Eagan City Council Says Yes to Caponi Art Park Purchase

On Tuesday, the council unanimously agreed to enter into a joint purchase agreement with Dakota County to buy 27.12 acres of the park, just north of Apple Valley. The decision ensures the entirety of the park will remain intact and preserved.



A question that has loomed over Caponi Art Park for decades was finally resolved Tuesday night, when the Eagan City Council approved a joint purchase agreement that will preserve the entirety of the park and its legacy for years to come.

The council voted unanimously to purchase 27.12 acres of the 57-acre park for $800,000—a cost that will be split equally by Dakota County and the city. Eagan already owns the remaining acreage, which was purchased in 2005.

Tuesday's decision means that park proponents and 91-year-old park founder Tony Caponi can rest easy. The final closing date for the purchase must occur on or before Dec. 31, 2014. Once the deal is done, the county will place a conservation easement across the entire park—preventing any future development on the site.

Although the city will own the land, just north of the Apple Valley border, the Caponi Art Park's nonprofit organization will continue to manage and operate the park, and conduct the lion's share of park maintenance, Eagan Parks and Recreation Director Juli Seydell Johnson said.

Next Step: Fundraising

The council's decision frees park proponents to begin a three-pronged fundraising campaign, according to Caponi Art Park Board President Craig Harris.

Foremost among the nonprofit's goals is raising $450,000 to put toward the purchase of the 27.12-acre parcel, which is owned by the Caponi family. The property is valued at $1.4 million, although the city and county have only pledged $800,000 together.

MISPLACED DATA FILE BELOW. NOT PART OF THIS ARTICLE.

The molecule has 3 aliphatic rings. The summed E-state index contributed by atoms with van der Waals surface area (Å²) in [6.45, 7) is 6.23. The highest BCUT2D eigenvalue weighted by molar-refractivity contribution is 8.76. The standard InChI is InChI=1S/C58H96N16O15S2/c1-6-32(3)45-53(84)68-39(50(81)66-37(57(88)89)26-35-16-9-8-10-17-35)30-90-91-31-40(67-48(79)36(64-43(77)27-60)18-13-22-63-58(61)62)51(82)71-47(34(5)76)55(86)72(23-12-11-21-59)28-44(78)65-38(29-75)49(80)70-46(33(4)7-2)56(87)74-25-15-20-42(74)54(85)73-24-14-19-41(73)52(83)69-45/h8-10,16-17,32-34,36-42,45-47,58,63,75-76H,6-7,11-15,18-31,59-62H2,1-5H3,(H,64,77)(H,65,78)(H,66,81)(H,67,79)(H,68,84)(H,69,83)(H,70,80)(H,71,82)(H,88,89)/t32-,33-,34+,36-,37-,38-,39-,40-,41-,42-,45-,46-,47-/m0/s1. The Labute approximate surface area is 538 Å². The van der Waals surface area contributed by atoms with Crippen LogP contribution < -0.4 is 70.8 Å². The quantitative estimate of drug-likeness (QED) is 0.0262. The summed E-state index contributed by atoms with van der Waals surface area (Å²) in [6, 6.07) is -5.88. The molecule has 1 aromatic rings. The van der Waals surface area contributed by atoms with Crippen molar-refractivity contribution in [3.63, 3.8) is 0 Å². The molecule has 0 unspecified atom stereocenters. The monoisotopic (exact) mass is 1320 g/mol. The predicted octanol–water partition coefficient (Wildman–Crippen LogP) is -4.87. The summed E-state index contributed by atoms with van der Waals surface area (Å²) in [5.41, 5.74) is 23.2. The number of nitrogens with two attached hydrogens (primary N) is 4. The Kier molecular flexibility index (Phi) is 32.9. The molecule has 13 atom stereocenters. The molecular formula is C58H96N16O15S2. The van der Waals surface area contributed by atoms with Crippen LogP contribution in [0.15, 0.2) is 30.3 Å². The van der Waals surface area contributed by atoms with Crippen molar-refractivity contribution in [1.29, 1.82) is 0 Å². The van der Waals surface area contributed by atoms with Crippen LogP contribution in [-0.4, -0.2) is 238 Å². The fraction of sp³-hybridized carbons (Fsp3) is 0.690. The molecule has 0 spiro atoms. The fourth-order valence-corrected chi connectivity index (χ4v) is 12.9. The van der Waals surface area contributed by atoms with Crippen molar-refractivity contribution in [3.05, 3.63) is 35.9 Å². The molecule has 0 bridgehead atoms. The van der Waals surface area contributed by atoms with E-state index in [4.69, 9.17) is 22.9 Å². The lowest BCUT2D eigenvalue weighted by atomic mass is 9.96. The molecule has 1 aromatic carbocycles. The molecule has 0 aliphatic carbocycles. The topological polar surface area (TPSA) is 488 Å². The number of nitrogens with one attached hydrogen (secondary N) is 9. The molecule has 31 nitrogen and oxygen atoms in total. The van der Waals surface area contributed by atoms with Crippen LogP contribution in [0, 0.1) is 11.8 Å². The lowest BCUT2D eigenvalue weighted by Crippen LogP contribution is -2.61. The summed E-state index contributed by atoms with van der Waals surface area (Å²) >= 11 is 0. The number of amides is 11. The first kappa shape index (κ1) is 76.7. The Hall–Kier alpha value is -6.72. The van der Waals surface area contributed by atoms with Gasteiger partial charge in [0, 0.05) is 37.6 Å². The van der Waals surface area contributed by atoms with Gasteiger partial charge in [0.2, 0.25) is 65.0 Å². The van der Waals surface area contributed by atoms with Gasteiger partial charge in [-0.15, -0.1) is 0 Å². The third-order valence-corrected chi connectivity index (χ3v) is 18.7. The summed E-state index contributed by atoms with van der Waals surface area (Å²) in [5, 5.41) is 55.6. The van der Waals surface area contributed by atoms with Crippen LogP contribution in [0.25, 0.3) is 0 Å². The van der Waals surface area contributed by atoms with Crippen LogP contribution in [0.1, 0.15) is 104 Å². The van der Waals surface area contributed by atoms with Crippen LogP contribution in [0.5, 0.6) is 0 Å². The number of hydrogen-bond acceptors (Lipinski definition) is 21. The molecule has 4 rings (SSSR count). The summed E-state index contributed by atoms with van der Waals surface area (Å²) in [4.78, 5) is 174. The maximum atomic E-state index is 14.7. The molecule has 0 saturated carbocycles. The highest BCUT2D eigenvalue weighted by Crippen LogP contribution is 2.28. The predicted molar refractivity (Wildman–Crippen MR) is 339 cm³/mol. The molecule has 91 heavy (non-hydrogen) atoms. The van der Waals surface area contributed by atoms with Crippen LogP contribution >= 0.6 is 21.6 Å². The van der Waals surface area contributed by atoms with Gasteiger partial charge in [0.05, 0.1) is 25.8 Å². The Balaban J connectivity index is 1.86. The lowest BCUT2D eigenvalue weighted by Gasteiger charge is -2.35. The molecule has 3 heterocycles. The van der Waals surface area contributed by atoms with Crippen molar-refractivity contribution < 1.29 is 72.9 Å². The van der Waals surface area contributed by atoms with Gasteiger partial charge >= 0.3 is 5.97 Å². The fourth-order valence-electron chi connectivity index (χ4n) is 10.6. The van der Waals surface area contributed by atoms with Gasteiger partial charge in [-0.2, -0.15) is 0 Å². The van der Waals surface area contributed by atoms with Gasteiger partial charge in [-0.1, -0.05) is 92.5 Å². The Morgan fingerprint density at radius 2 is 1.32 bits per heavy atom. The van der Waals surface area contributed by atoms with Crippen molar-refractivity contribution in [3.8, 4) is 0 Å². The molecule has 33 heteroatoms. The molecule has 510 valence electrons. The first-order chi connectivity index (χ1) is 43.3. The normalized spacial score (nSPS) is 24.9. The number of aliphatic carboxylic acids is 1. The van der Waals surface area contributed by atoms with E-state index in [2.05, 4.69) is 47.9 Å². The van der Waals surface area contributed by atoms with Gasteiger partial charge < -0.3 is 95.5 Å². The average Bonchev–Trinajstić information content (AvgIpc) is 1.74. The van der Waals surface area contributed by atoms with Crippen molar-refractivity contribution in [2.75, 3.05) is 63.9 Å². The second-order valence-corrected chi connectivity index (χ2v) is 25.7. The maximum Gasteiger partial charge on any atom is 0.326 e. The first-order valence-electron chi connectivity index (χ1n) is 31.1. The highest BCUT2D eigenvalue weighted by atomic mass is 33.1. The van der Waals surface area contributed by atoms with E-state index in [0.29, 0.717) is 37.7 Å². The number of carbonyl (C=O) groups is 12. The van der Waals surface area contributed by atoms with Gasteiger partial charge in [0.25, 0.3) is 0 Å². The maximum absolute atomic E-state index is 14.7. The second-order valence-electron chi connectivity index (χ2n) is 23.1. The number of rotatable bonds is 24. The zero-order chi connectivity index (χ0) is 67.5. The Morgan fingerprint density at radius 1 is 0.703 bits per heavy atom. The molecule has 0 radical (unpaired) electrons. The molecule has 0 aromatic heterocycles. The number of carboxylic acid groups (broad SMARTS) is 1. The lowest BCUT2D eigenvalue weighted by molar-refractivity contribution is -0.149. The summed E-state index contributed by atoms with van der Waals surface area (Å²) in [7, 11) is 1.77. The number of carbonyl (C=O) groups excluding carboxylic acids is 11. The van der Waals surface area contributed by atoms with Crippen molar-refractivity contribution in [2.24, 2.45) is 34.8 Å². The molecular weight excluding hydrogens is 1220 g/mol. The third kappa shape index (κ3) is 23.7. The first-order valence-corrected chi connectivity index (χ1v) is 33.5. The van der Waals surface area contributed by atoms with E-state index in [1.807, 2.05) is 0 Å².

Harris hopes the nonprofit can raise the money to help make up part of the difference before the 2014 deadline. The nonprofit also plans to raise funds to further develop its programming and make capital improvements to the site.

Raising $450,000 may seem daunting, but Harris said the council's decision works in favor of the art park's efforts. In the past, the park's fundraising efforts had been partly stymied by potential donors worried about the future of the parkland.

With the preservation of the park a done deal, those fears shouldn't be an impediment any more, according to Harris.

"This is an important step in securing the future of Caponi Art Park for the continued benefit of the community,” Harris wrote in a news release distributed following the council meeting Tuesday. "The Caponis have been the stewards of the park for 60 years; creating, developing and operating this tremendous community asset as well as forgoing the financial gains that could have been theirs had they entertained other options."


"Business As Usual"

The park attracts as many as 18,000 visitors annually with its mix of natural beauty and arts programming. That programming will continue under the auspices of the nonprofit organization.

“As far as the public is concerned, things will be business as usual, and visitors should not notice any change,” Eagan Mayor Mike Maguire wrote in the news release. “What this deal does is to conserve this beautiful land for future generations."

“This is a first class example of how public entities, non-profit organizations and private individuals came together to protect open space for use by all," Eagan City Administrator Tom Hedges said.


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